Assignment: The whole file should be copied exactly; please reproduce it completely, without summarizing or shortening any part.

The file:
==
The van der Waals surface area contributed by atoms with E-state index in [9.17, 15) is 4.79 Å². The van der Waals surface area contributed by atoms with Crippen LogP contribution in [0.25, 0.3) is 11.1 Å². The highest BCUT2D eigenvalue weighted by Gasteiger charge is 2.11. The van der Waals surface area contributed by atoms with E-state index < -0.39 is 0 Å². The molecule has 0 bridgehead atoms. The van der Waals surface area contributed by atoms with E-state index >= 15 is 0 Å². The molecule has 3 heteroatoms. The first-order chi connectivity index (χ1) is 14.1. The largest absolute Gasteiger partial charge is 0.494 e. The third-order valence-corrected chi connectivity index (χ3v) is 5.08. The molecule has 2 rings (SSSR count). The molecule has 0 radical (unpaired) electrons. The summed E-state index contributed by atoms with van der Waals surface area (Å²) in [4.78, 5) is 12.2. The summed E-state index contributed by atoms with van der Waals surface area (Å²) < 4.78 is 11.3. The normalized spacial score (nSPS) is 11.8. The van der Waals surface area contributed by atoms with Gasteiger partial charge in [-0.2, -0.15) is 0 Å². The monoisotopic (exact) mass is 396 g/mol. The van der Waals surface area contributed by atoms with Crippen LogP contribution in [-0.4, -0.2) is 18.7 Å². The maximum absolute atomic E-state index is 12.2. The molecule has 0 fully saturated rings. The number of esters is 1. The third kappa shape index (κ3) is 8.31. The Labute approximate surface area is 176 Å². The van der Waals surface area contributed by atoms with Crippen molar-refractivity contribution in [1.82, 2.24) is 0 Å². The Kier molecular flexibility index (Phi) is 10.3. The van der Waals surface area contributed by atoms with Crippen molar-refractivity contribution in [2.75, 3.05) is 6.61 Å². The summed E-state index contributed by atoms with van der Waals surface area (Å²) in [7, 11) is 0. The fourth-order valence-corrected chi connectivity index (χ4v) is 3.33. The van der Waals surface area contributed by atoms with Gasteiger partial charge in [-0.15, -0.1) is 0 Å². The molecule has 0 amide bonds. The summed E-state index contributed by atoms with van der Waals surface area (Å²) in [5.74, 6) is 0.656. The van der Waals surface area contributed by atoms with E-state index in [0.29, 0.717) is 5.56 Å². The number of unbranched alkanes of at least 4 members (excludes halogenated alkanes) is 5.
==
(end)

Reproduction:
The van der Waals surface area contributed by atoms with E-state index in [9.17, 15) is 4.79 Å². The van der Waals surface area contributed by atoms with Crippen LogP contribution in [0.25, 0.3) is 11.1 Å². The highest BCUT2D eigenvalue weighted by Gasteiger charge is 2.11. The van der Waals surface area contributed by atoms with E-state index < -0.39 is 0 Å². The molecule has 0 bridgehead atoms. The van der Waals surface area contributed by atoms with E-state index >= 15 is 0 Å². The molecule has 3 heteroatoms. The first-order chi connectivity index (χ1) is 14.1. The largest absolute Gasteiger partial charge is 0.494 e. The third-order valence-corrected chi connectivity index (χ3v) is 5.08. The molecule has 2 rings (SSSR count). The molecule has 0 radical (unpaired) electrons. The summed E-state index contributed by atoms with van der Waals surface area (Å²) in [4.78, 5) is 12.2. The summed E-state index contributed by atoms with van der Waals surface area (Å²) < 4.78 is 11.3. The normalized spacial score (nSPS) is 11.8. The van der Waals surface area contributed by atoms with Gasteiger partial charge in [-0.2, -0.15) is 0 Å². The monoisotopic (exact) mass is 396 g/mol. The van der Waals surface area contributed by atoms with Crippen LogP contribution in [-0.4, -0.2) is 18.7 Å². The maximum absolute atomic E-state index is 12.2. The molecule has 0 fully saturated rings. The number of esters is 1. The third kappa shape index (κ3) is 8.31. The Labute approximate surface area is 176 Å². The van der Waals surface area contributed by atoms with Crippen molar-refractivity contribution in [1.82, 2.24) is 0 Å². The Kier molecular flexibility index (Phi) is 10.3. The van der Waals surface area contributed by atoms with Crippen molar-refractivity contribution in [2.75, 3.05) is 6.61 Å². The summed E-state index contributed by atoms with van der Waals surface area (Å²) in [7, 11) is 0. The fourth-order valence-corrected chi connectivity index (χ4v) is 3.33. The van der Waals surface area contributed by atoms with Gasteiger partial charge in [-0.15, -0.1) is 0 Å². The molecule has 0 amide bonds. The summed E-state index contributed by atoms with van der Waals surface area (Å²) in [5.74, 6) is 0.656. The van der Waals surface area contributed by atoms with E-state index in [0.29, 0.717) is 5.56 Å². The number of unbranched alkanes of at least 4 members (excludes halogenated alkanes) is 5.